Shoulder arthroscopy is a minimally invasive surgical procedure used to diagnose and treat various shoulder conditions. It involves the use of an arthroscope, which is a small camera attached to a thin, flexible tube. The arthroscope is inserted through small incisions in the shoulder to visualize the inside of the joint.

During shoulder arthroscopy, the surgeon can examine the structures within the shoulder, including the cartilage, ligaments, tendons, and surrounding tissues. This allows for a detailed assessment of the shoulder condition and identification of any abnormalities or injuries.

Here are some common uses of shoulder arthroscopy:


Arthroscopy helps in diagnosing the cause of shoulder pain, instability, or limited range of motion when the specific condition is not evident through other imaging techniques. It provides a direct view of the joint, allowing the surgeon to evaluate the condition and determine the most appropriate treatment plan.

Rotator Cuff Repair:

Arthroscopic techniques are commonly used to repair torn rotator cuff tendons. The surgeon uses specialized instruments to access the torn tendon and reattach it to the bone using sutures or anchors. Arthroscopic rotator cuff repair offers advantages such as smaller incisions, reduced trauma, and faster recovery compared to open surgery.

Labral Repair:

The labrum is a ring of cartilage that surrounds the shoulder socket (glenoid). It provides stability to the joint. Arthroscopy can be used to repair a torn labrum, such as in cases of labral tears caused by shoulder dislocations or repetitive shoulder movements.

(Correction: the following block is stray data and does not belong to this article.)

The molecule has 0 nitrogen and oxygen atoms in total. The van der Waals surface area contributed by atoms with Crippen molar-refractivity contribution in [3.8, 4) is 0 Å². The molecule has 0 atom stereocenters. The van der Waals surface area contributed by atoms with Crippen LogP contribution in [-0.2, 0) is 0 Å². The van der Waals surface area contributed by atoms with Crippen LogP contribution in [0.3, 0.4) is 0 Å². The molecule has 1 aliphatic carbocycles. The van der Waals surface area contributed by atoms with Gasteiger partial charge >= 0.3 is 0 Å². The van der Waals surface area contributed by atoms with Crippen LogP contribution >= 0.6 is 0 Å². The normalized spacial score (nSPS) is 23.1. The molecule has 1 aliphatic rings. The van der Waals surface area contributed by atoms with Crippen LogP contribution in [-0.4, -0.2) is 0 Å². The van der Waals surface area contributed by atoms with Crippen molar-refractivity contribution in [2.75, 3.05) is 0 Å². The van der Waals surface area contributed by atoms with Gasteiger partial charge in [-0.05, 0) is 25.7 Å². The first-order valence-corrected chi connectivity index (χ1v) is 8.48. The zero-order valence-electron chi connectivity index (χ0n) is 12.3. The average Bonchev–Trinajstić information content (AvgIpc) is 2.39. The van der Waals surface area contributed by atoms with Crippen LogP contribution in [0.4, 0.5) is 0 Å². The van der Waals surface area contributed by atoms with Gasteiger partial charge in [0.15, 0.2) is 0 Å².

Subacromial Decompression:

This procedure is performed to alleviate symptoms of shoulder impingement syndrome, where the rotator cuff tendons get pinched between the acromion (part of the shoulder blade) and the humeral head. During arthroscopy, the surgeon can remove or reshape the acromion to create more space for the tendons, reducing impingement and relieving pain.

Removal of Loose Bodies:

Arthroscopy allows for the removal of loose fragments of cartilage, bone, or other debris within the shoulder joint. These loose bodies can cause pain, catching, or locking sensations in the shoulder.

Treatment of Shoulder Stiffness:

Arthroscopic techniques can be used to release tight or contracted joint capsules and ligaments, allowing for improved range of motion in cases of adhesive capsulitis (frozen shoulder) or other causes of shoulder stiffness.

Shoulder arthroscopy is generally considered a safe procedure with fewer risks and complications compared to open surgery. It typically requires smaller incisions, resulting in less pain, faster recovery, and minimal scarring. However, as with any surgery, there are still potential risks such as infection, bleeding, nerve or blood vessel damage, or adverse reactions to anesthesia.

The specific details and techniques used during shoulder arthroscopy will vary depending on the individual patient’s condition and the surgeon’s approach. It’s important to consult with an orthopedic surgeon who specializes in shoulder arthroscopy to evaluate your specific case, discuss the potential benefits and risks, and determine the most appropriate treatment plan